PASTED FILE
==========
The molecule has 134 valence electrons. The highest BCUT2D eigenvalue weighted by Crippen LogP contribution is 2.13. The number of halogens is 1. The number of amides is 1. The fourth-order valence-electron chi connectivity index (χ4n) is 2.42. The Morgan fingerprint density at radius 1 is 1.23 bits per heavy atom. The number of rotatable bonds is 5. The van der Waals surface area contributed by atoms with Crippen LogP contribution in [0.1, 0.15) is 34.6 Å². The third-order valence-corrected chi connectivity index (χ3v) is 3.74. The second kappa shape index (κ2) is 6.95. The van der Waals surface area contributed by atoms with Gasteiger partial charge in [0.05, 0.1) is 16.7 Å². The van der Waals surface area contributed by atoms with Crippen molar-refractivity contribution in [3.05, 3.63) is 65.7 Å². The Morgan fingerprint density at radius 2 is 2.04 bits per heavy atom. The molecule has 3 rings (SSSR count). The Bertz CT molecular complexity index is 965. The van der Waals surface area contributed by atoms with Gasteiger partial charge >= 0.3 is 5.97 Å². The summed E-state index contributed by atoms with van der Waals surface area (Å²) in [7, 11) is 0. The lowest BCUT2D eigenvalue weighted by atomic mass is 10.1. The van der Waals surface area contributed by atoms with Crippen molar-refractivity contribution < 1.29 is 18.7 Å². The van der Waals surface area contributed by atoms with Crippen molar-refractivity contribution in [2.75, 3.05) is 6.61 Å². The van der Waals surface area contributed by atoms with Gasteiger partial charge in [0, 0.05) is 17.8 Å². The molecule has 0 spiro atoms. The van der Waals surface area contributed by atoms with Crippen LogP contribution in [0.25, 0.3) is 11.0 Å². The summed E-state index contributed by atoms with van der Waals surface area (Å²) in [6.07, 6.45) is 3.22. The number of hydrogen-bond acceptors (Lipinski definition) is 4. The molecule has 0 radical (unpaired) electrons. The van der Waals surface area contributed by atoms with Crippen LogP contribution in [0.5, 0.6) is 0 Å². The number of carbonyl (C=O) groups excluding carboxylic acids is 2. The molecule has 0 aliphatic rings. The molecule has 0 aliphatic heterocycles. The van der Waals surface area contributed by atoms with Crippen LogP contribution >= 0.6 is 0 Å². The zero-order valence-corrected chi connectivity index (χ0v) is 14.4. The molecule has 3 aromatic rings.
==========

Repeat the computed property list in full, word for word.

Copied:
The molecule has 134 valence electrons. The highest BCUT2D eigenvalue weighted by Crippen LogP contribution is 2.13. The number of halogens is 1. The number of amides is 1. The fourth-order valence-electron chi connectivity index (χ4n) is 2.42. The Morgan fingerprint density at radius 1 is 1.23 bits per heavy atom. The number of rotatable bonds is 5. The van der Waals surface area contributed by atoms with Crippen LogP contribution in [0.1, 0.15) is 34.6 Å². The third-order valence-corrected chi connectivity index (χ3v) is 3.74. The second kappa shape index (κ2) is 6.95. The van der Waals surface area contributed by atoms with Gasteiger partial charge in [0.05, 0.1) is 16.7 Å². The van der Waals surface area contributed by atoms with Crippen molar-refractivity contribution in [3.05, 3.63) is 65.7 Å². The Morgan fingerprint density at radius 2 is 2.04 bits per heavy atom. The molecule has 3 rings (SSSR count). The Bertz CT molecular complexity index is 965. The van der Waals surface area contributed by atoms with Gasteiger partial charge >= 0.3 is 5.97 Å². The summed E-state index contributed by atoms with van der Waals surface area (Å²) in [7, 11) is 0. The lowest BCUT2D eigenvalue weighted by atomic mass is 10.1. The van der Waals surface area contributed by atoms with Crippen molar-refractivity contribution < 1.29 is 18.7 Å². The van der Waals surface area contributed by atoms with Crippen molar-refractivity contribution in [2.75, 3.05) is 6.61 Å². The van der Waals surface area contributed by atoms with Gasteiger partial charge in [0, 0.05) is 17.8 Å². The molecule has 0 spiro atoms. The van der Waals surface area contributed by atoms with Crippen LogP contribution in [0.25, 0.3) is 11.0 Å². The summed E-state index contributed by atoms with van der Waals surface area (Å²) in [6.07, 6.45) is 3.22. The number of hydrogen-bond acceptors (Lipinski definition) is 4. The molecule has 0 radical (unpaired) electrons. The van der Waals surface area contributed by atoms with Crippen LogP contribution in [0.5, 0.6) is 0 Å². The number of carbonyl (C=O) groups excluding carboxylic acids is 2. The molecule has 0 aliphatic rings. The molecule has 0 aliphatic heterocycles. The van der Waals surface area contributed by atoms with Crippen LogP contribution >= 0.6 is 0 Å². The zero-order valence-corrected chi connectivity index (χ0v) is 14.4. The molecule has 3 aromatic rings.